Theoretically, for a typical heat exchanging system, the flow direction of heat exchanged fluids is strongly effected to the heat transfer and reaction behavior in the fluid steam. Thus, the influence of fuel and oxidant flow direction on the IIR-SOFC performance is also considered. In the previous section, air steam is flow counter to fuel steam in SOFC structure. As an alternative, fuel and air steam can be fed in the same direction, a so-called as ‘co-flow’ pattern. The system behavior of co-flow pattern is analyzed by changing mass and energy balances in the air channel along with their corresponding boundary conditions while all other operating conditions are kept as those of counter-flow pattern. The heating-up rate under co-flow pattern when fed by methane, methanol and ethanol are 0.087 K/s, 0.083 K/s and 0.071 K/s, respectively. Clearly, smoother temperature distribution can be observed from this co-flow pattern. This might because of the good matching between the heat exothermically supplied from electrochemical reactions and heat required for the endothermic steam reforming reactions along the IIR-SOFC with co-flow pattern. Thus, it could be concluded that an IIR-SOFC with a co-flow pattern is more satisfactory than that with counter-flow pattern. In term of power density, the co-flow pattern also leads to the higher power density achievement at steady state condition ( Fig. 8 ).

Fig. 8. The effect on power density of inlet flow pattern.

4. Conclusions

The heating rates during starting-up period of IIR-SOFC fueled by methane, methanol and ethanol are 0.31 K/s, 0.11 K/s and 0.26 K/s, respectively. These heating rates are compatible with SOFC material. In term of system efficiency, the system fueled by methanol can enhance the highest power density at steady state condition. It was found that the changing of inlet S/C ratio does not play major influence on the heating rate during starting-up period for all types of hydrocarbon feeds. Nevertheless, the use of higher S/C molar ratio results in dilution of hydrogen gas in the system and consequently lowers the power density achievement at steady state condition. Finally, it is observed that IIR-SOFC with co-flow pattern (co-flow of air and fuel steam through fuel cell) provides smoother temperature gradient along cell and higher power density at steady state condition than that with counter-flow pattern.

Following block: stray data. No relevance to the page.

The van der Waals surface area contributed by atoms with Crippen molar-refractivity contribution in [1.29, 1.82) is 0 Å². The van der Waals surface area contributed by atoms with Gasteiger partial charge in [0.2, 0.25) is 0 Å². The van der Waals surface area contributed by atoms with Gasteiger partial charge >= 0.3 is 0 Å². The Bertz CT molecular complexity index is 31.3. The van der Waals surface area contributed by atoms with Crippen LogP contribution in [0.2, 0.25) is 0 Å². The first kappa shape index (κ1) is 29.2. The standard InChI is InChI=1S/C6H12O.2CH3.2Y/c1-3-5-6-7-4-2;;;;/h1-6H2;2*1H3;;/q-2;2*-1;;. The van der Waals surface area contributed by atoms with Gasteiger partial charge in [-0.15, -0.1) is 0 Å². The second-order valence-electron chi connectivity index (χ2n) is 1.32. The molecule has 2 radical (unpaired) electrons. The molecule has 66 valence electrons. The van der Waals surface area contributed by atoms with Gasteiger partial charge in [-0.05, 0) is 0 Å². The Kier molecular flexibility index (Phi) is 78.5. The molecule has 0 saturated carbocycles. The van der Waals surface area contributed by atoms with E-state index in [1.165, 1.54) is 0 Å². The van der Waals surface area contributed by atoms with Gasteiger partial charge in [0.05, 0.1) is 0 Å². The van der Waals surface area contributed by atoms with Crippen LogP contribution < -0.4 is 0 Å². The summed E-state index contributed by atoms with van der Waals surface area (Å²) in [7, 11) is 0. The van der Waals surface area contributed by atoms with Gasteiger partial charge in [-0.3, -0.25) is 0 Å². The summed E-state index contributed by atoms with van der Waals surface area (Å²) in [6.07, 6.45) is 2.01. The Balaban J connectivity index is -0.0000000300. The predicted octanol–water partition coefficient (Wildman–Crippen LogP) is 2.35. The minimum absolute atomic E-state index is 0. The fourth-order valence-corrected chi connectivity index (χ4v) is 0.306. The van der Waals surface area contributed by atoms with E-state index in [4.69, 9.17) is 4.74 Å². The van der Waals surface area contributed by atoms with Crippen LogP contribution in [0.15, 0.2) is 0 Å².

The financial support from the Thailand Research Fund (TRF) and Commission on Higher Education, grant no.MRG5980139 throughout this project is gratefully acknowledged.

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Author Biographies
Pannipha Dokmaingam

School of  Health Science, Mae Fah Luang University, Chiang Rai 57100,  Thailand

Sureewan Areesinpitak

Materials for Energy and Environment Research Group, Mae Fah Luang University, Chiang Rai 57100, Thailand

Navadol Laosiripojana

The Joint Graduate School of Energy and Environment, King Mongkut’s University of Technology Thonburi, Bangkok 10140, Thailand

Published
Vol 21 No 3, Jun 15, 2017
How to Cite
P. Dokmaingam, S. Areesinpitak, and N. Laosiripojana, “Transient Modeling of Tubular-Designed IIR-SOFC Fueled by Methane, Methanol, and Ethanol”, Eng. J., vol. 21, no. 3, pp. 235-249, Jun. 2017.